China is losing out on the natural and organic cosmetics market, says expert

By Simon Pitman

- Last updated on GMT

China is losing out on the natural and organic cosmetics market, says expert
Animal testing requirements are continuing to hamper growth in the market for natural and organic cosmetics in China, says market research company Organic Monitor.

The company’s latest market research indicates China’s market growth rates in the category are declining because of the complexities of regulation requirements, the fact that animal testing goes against consumer values in this category, and also specific formulation challenges.

The specifics of the research outline that western natural and organic brands have withdrawn from the markets because of animal testing requirements. This is because having any kind of link to animal testing, anywhere in the world, would be too damaging to the brands.

Weleda and Pangea Organic lead the China protest

Indeed, brands such as Weleda, Lavera, Pangea Organic, Logona and Juice Beauty have been demonstrative about their opposition to the animal testing requirements, withdrawing their brands from the China market in protest.

The Body Shop has also shown high profile opposition to the requirement, but was caught with egg on its face when the company was found to be selling cosmetics in duty-free shops in airports across the country, later claiming that a loophole enabled it to sell there without having to conduct testing.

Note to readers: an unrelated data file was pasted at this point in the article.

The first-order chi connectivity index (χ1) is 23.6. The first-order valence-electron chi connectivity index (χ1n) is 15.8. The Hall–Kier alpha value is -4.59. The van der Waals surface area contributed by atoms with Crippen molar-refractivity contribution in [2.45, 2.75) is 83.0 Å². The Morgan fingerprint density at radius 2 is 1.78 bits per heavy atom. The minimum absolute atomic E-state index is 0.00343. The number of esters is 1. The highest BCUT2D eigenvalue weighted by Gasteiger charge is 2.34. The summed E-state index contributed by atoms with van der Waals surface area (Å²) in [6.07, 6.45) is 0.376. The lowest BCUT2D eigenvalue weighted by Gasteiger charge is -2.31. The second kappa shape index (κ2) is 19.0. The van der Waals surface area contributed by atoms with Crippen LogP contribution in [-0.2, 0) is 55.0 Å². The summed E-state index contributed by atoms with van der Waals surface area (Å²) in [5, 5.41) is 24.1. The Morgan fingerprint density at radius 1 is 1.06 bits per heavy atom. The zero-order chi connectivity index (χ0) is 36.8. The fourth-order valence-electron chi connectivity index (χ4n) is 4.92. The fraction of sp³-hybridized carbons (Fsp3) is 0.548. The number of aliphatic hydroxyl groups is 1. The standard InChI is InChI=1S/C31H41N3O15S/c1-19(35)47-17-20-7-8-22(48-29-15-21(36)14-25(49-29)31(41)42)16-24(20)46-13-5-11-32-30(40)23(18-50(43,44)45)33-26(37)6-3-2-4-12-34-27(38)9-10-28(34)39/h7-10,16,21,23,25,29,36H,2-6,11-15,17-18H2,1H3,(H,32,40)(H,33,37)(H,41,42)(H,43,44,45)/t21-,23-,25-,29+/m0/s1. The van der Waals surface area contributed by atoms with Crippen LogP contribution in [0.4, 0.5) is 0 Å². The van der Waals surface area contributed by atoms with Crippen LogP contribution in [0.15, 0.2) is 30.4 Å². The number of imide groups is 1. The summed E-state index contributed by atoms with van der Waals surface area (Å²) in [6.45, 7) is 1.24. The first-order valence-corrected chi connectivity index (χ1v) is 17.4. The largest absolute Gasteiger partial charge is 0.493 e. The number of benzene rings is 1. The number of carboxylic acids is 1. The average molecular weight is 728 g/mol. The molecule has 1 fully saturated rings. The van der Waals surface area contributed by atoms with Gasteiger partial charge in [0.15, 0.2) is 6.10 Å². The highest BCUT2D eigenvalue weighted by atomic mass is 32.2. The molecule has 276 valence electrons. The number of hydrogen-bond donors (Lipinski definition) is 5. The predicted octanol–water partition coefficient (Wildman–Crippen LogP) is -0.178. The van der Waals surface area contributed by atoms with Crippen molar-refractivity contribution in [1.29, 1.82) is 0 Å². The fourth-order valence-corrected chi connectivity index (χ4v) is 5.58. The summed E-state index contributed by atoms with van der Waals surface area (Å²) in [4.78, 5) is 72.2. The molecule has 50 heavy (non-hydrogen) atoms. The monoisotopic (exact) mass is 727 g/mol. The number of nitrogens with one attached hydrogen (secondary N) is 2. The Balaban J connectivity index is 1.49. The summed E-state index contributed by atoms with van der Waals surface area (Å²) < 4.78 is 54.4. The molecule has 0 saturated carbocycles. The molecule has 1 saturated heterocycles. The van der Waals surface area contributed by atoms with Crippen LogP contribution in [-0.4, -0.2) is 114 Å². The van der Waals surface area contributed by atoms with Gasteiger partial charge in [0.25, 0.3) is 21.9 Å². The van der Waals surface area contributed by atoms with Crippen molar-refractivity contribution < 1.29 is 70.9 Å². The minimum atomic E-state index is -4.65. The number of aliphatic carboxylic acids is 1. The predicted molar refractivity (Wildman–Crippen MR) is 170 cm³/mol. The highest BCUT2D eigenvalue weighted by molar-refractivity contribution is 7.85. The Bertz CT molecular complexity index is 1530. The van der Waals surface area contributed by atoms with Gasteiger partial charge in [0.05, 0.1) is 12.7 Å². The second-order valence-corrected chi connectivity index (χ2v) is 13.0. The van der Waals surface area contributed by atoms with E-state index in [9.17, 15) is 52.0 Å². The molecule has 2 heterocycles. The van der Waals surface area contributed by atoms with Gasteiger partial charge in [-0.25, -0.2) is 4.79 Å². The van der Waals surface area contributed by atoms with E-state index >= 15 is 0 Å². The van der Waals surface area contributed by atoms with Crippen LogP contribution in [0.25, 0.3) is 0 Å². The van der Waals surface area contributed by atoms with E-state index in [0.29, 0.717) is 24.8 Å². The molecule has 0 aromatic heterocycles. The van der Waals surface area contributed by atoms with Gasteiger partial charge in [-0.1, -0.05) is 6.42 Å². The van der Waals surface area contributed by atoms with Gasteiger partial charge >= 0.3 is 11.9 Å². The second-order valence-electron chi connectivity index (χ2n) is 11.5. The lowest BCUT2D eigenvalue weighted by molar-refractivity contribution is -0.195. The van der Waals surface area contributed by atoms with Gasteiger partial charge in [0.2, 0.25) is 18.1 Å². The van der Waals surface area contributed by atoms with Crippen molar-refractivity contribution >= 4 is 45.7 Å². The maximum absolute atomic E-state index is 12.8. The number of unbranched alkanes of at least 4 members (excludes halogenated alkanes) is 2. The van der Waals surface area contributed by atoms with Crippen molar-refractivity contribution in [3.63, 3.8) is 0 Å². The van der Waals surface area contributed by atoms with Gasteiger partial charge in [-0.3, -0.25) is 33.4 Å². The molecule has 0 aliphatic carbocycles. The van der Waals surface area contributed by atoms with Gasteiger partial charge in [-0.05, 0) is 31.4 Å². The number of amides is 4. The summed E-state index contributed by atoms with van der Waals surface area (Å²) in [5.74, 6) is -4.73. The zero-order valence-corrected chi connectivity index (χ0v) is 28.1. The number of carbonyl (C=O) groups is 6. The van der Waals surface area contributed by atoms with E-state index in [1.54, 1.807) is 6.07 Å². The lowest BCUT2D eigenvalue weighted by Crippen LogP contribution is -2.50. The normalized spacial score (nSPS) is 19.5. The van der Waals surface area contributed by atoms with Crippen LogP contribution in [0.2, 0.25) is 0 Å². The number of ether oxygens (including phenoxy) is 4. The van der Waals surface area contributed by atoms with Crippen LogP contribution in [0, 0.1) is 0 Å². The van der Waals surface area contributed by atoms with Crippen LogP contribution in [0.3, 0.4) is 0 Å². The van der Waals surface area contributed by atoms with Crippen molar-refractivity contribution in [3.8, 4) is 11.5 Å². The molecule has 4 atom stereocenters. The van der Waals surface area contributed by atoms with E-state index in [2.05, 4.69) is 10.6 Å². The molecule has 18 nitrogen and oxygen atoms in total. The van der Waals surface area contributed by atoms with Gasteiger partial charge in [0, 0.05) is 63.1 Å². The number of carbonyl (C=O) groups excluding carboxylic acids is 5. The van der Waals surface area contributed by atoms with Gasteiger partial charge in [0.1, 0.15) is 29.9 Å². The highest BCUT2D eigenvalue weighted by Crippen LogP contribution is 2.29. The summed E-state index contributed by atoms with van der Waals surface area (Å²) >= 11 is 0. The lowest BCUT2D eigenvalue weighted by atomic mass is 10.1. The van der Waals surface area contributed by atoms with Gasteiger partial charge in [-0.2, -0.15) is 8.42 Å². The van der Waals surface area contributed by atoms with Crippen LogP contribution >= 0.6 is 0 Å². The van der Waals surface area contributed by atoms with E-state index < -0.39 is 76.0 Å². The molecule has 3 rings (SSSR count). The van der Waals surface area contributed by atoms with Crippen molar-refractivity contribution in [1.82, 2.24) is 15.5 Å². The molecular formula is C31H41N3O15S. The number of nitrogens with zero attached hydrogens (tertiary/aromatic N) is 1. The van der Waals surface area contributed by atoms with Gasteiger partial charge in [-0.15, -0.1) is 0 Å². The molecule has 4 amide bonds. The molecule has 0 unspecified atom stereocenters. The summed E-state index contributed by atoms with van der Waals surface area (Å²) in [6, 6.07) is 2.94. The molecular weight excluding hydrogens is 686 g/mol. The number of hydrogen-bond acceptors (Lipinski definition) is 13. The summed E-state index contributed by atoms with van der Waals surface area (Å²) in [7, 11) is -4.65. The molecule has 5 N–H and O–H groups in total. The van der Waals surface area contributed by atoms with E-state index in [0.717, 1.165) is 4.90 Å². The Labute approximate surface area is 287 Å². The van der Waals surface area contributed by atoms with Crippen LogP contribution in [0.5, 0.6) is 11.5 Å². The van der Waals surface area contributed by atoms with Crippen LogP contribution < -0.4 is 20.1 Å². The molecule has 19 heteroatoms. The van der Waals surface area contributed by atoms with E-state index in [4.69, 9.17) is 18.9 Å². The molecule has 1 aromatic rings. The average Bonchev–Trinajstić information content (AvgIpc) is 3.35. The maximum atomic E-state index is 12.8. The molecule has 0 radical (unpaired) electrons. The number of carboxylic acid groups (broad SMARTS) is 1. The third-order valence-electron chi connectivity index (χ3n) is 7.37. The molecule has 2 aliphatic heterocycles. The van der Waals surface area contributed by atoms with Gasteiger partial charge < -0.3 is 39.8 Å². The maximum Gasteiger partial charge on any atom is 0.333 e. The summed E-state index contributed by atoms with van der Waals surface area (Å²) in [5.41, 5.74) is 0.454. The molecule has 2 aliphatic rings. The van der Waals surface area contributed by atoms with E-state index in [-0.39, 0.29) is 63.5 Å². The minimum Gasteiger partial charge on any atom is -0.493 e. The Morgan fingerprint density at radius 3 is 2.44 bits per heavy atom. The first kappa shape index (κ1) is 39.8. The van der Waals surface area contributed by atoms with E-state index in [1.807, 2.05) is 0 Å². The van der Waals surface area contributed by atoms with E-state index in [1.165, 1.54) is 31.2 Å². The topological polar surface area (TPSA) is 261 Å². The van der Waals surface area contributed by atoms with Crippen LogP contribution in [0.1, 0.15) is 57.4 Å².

In the Asia Pacific region as a whole, growth in the natural and organic cosmetics market is currently running at around 15%, but in China this is failing to materialize because of both product availability bought on by both the international brands boycotting the market, together with formulation and ingredient issues.

Low availability holds back sales

Organic Monitor explains that low availability of certified organic ingredients and natural extracts is the problem, because they are mainly imported into China.

This particular problem is being further compounded by the fact that there is limited technical expertise in the product development area, especially when it comes to ensuring that synthetic materials do not appear in formulations.

Elsewhere in the Asia Pacific region, particularly in India, Thailand, Singapore and Hong Kong, Organic Monitor notes that other markets are benefiting from the ‘boycott China’ campaign, with clear spikes in natural and organic cosmetics sales emphasizing this point.

In particular, it is Hong Kong that is benefiting most from its neighbour’s animal testing regulations, underlined by the fact that on average 20 new natural and organic cosmetic brands are being launched there every year, leading to one of the highest concentrations for this category in the world.

During the forthcoming Sustainable Cosmetics Summit​, to be held in Hong Kong, 10 -11 November, experts from Organic Monitor, together with an extensive list of guest speakers, will be sharing vital information concerning both the marketing, regulatory and technical aspects for the natural and organic cosmetics category in China and the Asia Pacific region.

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